Arkansas Republican Tom Cotton teamed up with Richard Blumenthal, a Connecticut Democrat, and three other senators to urge our intelligence networks to “take all necessary measures” to protect hospitals from attack by cybercriminals, especially through the coronavirus emergency.
We can’t afford a hospital attack now
The bipartisan group sent a letter to both the National Security Agency and the Department of Homeland Security on Monday, calling for the agencies to shield health and research organizations from hack attack. DHS is home to the Cybersecurity and Infrastructure Security Agency while NSA’s Cyber Command “spearheads the military’s online operations.”
The group even suggested going on the offensive if necessary, asking the white-hat keyboard wizards to consider ways to “defend forward.” That’s a polite way of saying “hack the enemy.”
There’s a good reason for all the concern. As coronavirus has the whole world turned upside down, “hackers’ success rates are going up.” Cybersecurity experts warn “the economic turmoil and changing patterns of work,” create opportunity.
‘State-backed groups’ behind the intrusions
The World Health Organization was the victim of an electronic attack and it appears that “state-backed groups” were behind it. Last week, the FBI issued a bulletin alerting that “advanced hackers” were also trying hard to infiltrate “U.S. research institutions involved in working on treatments for the disease.” Another “joint advisory” went out from several government agencies about an increase in North Korea’s cyber offensive.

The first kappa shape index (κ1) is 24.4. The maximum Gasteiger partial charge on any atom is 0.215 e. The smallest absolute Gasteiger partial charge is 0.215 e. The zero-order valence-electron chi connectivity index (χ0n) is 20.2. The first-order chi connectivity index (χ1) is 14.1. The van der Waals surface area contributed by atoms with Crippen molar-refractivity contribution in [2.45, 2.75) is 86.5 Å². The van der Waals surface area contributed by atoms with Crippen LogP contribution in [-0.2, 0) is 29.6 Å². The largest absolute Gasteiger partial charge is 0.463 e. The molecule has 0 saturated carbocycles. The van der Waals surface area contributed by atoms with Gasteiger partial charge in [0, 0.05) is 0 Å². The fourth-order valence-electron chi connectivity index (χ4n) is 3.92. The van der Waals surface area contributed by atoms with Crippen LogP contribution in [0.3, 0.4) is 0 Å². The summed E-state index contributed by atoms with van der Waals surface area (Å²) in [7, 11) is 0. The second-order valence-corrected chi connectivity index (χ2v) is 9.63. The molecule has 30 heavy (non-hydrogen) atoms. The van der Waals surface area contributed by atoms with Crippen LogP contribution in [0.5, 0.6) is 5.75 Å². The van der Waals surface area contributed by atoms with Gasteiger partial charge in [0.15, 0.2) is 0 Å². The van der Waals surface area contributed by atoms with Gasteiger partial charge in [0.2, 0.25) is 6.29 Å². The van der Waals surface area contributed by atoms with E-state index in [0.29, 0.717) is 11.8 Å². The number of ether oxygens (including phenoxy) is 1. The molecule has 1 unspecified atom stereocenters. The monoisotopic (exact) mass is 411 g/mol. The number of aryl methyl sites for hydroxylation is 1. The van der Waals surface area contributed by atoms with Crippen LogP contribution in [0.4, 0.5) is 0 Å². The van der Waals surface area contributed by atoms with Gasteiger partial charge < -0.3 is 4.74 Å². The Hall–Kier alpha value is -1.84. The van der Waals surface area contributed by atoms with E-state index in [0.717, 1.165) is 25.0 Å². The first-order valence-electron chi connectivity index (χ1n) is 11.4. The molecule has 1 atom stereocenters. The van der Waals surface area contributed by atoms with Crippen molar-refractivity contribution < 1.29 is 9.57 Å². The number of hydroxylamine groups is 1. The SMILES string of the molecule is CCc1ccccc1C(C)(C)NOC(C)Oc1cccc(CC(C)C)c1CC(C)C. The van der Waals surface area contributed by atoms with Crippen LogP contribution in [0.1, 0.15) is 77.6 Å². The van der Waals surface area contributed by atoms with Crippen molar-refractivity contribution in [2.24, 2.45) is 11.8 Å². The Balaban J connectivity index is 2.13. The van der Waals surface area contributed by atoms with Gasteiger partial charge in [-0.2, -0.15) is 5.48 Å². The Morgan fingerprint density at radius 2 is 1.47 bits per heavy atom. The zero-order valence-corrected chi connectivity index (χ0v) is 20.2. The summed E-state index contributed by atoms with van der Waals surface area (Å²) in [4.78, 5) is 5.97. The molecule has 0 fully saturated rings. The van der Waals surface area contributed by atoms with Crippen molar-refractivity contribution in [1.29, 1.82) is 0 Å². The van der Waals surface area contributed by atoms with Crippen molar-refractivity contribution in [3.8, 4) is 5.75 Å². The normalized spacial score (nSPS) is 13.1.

One thing that’s happening now is a huge concern. Hospitals already pushed past their limits from the flood of Covid-19 cases are getting hammered by scams and cyberprobes too. Ransomware infections are still successfully hitting hospitals, shutting them down hard until they cough up the outrageous ransom.
In March, hackers breached computers at the Champaign-Urbana Public Health District hospital in Illinois. For three days, they couldn’t use their computer. They were forced to hand over $300,000 to the criminals, the Pew Charitable Trust reported.
Hospitals always made great targets
Even before the virus pandemic, hospitals were a juicy target. “Hospitals are not necessarily more susceptible to ransomware attacks. However, an attack can have severely detrimental consequences for them, such as the loss of patient records, and treatment delays or cancellations,” malware analyst Michal Salát asserts. That gives them incentive to simply pay up.
The problem is an international one. In the Czech Republic, a university hospital was also shut down and had to refuse patients. Interpol issued a “purple notice” warning police in 194 separate countries, similar to the one put out by DHS, cautioning about a “significant increase” in attacks directly against hospitals.
One of the ways the hackers operate is by posing as someone from a related organization. Miller-Osborn’s security team caught hackers “posing as officials from the World Health Organization.” They were trying to break into computers at a Canadian government health organization and a medical research institution.
The stress and confusion makes attack easier
As explained by security analyst Jen Miller-Osborn, the raids are working so well because of “intense pressure created by the pandemic.” The stress makes “workers more likely to slip up and click a link they shouldn’t.” When people are tired or distracted, “it might short-circuit the logic in their brain that says I shouldn’t click that.”
With more and more workers logging in from home, it makes the threat worse. It’s important to patch every laptop and tablet against the expected threats. Unfamiliar networking tools can be a problem too, especially if they aren’t set up properly.